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Main memory DB

Main memory DB

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Main memory DB

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  1. Main memory DB PDT Ján GENČI

  2. Obsah • Motivation • DRDBMS • MMDBMS • DRDBMS versus MMDBMS • Commit processing • Support in commercial systems

  3. Motivation • For a long time, hard disks were the only technology thatcould store enough information to hold a database andoffered random access at the same time. • Therefore, conventionaldatabase management systems were tuned totake this technology to the maximum. • But in recent years,main memories have become cheaper and grown to a pointthat for some fields of application it allows one to keep thewhole information of a database in main memory andtherefore speed up operation.

  4. Disk based DB • Disk storage is persistent • Disk accesses exhibit a high fixed cost per access due toseek time. • To achieve good performance, accessesshould be: • sequential • transfer large amounts ofneeded data

  5. Main memory based DB • The access time of main memory is of orders ofmagnitude smaller than for disk storage, • The access time of main memory is less dependent on thelocation(fragmentation)

  6. DRDBMS vers. MMDBMS (1) • Both „approaches“ process data in mainmemory, and both keep a (backup) copy on disk • The key difference is thatin an MMDBMS the primary copy of the database livespermanently in main memory and this has important implications for the algorithmsand data structures used.

  7. DRDBMS vers. MMDBMS (2) • Even if all DB of DRDBMS is cached in main memory, it will notprovide best performance since a DRDBMS is not tunedfor this case (buffer manager). • Index structures in DRDBMSs aredesigned for disk access and may trade computing powerand storage efficiency for a lower number of disk accessessince disk access is the processing-time dominating factorin DRDBMSs. • This overhead incurs even if all data iscached in main memory.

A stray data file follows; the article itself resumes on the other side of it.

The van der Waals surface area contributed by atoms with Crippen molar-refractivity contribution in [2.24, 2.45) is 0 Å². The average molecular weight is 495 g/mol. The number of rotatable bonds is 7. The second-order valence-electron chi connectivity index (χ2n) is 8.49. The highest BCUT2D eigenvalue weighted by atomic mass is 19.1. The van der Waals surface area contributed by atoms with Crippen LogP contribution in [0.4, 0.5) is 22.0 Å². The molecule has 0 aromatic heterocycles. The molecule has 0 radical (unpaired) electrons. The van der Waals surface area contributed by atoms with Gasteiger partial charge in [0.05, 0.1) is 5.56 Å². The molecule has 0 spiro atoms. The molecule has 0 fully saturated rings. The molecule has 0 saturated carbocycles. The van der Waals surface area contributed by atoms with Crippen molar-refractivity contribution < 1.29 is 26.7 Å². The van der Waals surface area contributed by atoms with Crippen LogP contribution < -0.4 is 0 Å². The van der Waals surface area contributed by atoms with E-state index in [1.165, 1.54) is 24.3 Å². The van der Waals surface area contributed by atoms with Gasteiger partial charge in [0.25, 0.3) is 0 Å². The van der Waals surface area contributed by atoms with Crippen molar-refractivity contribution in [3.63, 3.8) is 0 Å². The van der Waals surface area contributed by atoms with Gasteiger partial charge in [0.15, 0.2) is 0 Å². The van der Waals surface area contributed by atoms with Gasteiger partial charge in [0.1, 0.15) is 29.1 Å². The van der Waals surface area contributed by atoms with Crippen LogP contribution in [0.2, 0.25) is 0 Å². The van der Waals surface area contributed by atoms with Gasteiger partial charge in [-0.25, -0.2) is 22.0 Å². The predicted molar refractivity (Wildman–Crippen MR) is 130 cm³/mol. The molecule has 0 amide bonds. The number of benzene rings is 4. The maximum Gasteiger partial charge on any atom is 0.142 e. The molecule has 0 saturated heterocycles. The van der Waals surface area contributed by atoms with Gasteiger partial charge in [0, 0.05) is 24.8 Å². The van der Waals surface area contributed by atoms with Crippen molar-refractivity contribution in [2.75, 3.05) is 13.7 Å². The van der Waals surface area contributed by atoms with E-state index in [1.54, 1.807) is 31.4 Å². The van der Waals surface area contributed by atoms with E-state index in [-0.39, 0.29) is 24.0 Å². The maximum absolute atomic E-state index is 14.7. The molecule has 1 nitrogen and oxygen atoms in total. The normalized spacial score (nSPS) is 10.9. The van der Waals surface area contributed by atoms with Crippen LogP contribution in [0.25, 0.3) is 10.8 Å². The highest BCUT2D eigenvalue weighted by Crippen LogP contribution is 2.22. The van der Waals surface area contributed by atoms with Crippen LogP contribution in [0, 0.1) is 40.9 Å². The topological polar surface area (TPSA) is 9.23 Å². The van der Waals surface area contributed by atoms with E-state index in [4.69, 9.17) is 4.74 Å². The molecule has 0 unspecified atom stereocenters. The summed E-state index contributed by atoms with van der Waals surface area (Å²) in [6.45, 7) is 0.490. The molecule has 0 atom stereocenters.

8. DRDBMS vers. MMDBMS (3) • In MMDBMSs data is guaranteed to stay present in mainmemory • Index structures and all the other parts of thedatabase do not need to consider disk access • Algorithms can betuned for low computational cost.

  9. DRDBMS • The most important in optimizations: • to reduce the number of disk accesses, • to prefer sequential access, • to keep the processor busy while waiting for I/O. • To reduce the number of disk accesses: • caching is used, • special index structures (B+ tree) were developed. • data is grouped on disk to be able to access it using one single sequential read. • A high degree of concurrency is employed to keep the processor busy while other transactions are waiting for I/O, and therefore a small locking granularity down to record level locking is used. • Each access has to go to the buffer manager to bring data into main memory or to make sure that data is already in main memory

  10. MMDBMS • Pointers can be used to address data (using pointers reduce the size of the index and complexity of dealing with long or variable length fields). • Since a new access time gap between on-processor cache and main memory data layout becomes more critical again (column data store) • Index structures can be tuned for a low consumption of main memory and processing power (no disk accesses; T-trees) • Performance is only determined by the efficiency of the algorithms used (SSEx, GPGPU).

  11. T-tree

  12. Commit Processing – recovery • A commit must be able to guarantee persistence • Since data in main memory is volatile, some kind of mechanism must exist that protects data in case of a failure: • logging to disk (bottleneck) • Solid-state discs • Backed-up DRAMS • Logging over a network

  13. Commit Processing – backup • Main memory is volatile and is lost in case of a power failure - backup copy of the database must exist. • Obvious solution is to backup data to disk(s). • Backup must be kept up-to-date - commonly used mechanism is checkpointing • Some problems not found in DRDBMSs: • How and where should data be stored? • How should pointers be treated?

  14. ORACLE - TimesTen •

  15. DB2 – SolidDB • • SolidDB is an in-memory relational database that can serve as a high-performance front end to either DB2 or Informix Dynamic Server

  16. End of presentation